CNATCA believes establishing and promoting The Pathway to Progress/Central North American Trade Corridor Association to this region that has been virtually ignored and will give it the opportunity to flourish economically. To make this a reality, the association promotes the development of the five essential areas referred to as the 5 T’s: Tourism, Technology, Trade, Transportation, and Training.
CNATCA is mobilizing the corridors' assets and resources to spark:
CNATCA seeks to provide a collaborative framework to address economic issues, accomplish greater continental unity, encourage the continued economic integration between the three North American countries, and foster greater collective involvement in the emerging global economy.
Autonomous Friendly Corridor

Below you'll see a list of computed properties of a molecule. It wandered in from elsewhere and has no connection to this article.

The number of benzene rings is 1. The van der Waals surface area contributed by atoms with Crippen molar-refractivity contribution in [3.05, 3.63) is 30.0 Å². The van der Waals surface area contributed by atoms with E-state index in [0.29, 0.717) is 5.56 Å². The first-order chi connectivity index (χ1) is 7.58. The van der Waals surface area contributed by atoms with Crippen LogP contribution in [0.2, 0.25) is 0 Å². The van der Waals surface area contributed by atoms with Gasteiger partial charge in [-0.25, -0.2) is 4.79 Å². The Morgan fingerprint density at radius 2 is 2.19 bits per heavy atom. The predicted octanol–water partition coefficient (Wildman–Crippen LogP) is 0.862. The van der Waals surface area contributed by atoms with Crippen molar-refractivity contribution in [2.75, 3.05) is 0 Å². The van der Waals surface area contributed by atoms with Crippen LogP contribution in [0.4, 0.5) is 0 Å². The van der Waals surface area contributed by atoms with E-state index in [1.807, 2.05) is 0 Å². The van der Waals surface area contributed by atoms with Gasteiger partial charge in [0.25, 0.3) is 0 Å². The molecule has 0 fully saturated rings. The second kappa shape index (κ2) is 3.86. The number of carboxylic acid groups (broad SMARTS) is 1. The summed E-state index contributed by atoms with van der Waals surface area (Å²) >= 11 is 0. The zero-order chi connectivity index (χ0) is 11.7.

CNATCA embraces emerging technologies to facilitate better use of existing roadways as well as airspace. The Autonomous Friendly Corridor would be such a space, allowing someone to program an autonomous vehicle in Texas to deliver goods to Minot, North Dakota. Autonomous vehicles will make much better use of our current infrastructure. With the shortage of long haul drivers, safety concerns and scheduling issues, autonomous vehicles seem like a logical choice. Someday in the future, this will be commonplace. CNATCA wants to set the standard now and allow this technology to flourish in a way that can have a direct economic impact in our region.